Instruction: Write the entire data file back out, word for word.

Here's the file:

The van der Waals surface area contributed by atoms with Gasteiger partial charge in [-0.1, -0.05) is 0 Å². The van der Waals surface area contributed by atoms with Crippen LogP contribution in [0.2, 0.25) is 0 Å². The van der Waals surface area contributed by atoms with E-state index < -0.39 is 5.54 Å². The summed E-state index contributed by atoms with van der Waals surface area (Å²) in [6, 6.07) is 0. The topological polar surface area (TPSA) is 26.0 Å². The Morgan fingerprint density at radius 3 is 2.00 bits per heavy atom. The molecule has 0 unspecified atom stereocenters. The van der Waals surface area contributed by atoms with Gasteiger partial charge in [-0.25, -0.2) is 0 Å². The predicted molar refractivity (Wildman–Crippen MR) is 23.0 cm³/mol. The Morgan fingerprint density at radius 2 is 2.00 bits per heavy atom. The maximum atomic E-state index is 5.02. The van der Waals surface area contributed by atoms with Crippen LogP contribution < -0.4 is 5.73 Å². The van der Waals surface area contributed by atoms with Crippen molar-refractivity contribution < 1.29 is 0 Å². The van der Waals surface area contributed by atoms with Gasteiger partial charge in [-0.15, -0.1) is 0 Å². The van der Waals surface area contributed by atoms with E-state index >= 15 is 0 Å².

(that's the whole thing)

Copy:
The van der Waals surface area contributed by atoms with Gasteiger partial charge in [-0.1, -0.05) is 0 Å². The van der Waals surface area contributed by atoms with Crippen LogP contribution in [0.2, 0.25) is 0 Å². The van der Waals surface area contributed by atoms with E-state index < -0.39 is 5.54 Å². The summed E-state index contributed by atoms with van der Waals surface area (Å²) in [6, 6.07) is 0. The topological polar surface area (TPSA) is 26.0 Å². The Morgan fingerprint density at radius 3 is 2.00 bits per heavy atom. The molecule has 0 unspecified atom stereocenters. The van der Waals surface area contributed by atoms with Gasteiger partial charge in [-0.25, -0.2) is 0 Å². The predicted molar refractivity (Wildman–Crippen MR) is 23.0 cm³/mol. The Morgan fingerprint density at radius 2 is 2.00 bits per heavy atom. The maximum atomic E-state index is 5.02. The van der Waals surface area contributed by atoms with Crippen LogP contribution < -0.4 is 5.73 Å². The van der Waals surface area contributed by atoms with Crippen molar-refractivity contribution < 1.29 is 0 Å². The van der Waals surface area contributed by atoms with Gasteiger partial charge in [-0.15, -0.1) is 0 Å². The van der Waals surface area contributed by atoms with E-state index >= 15 is 0 Å².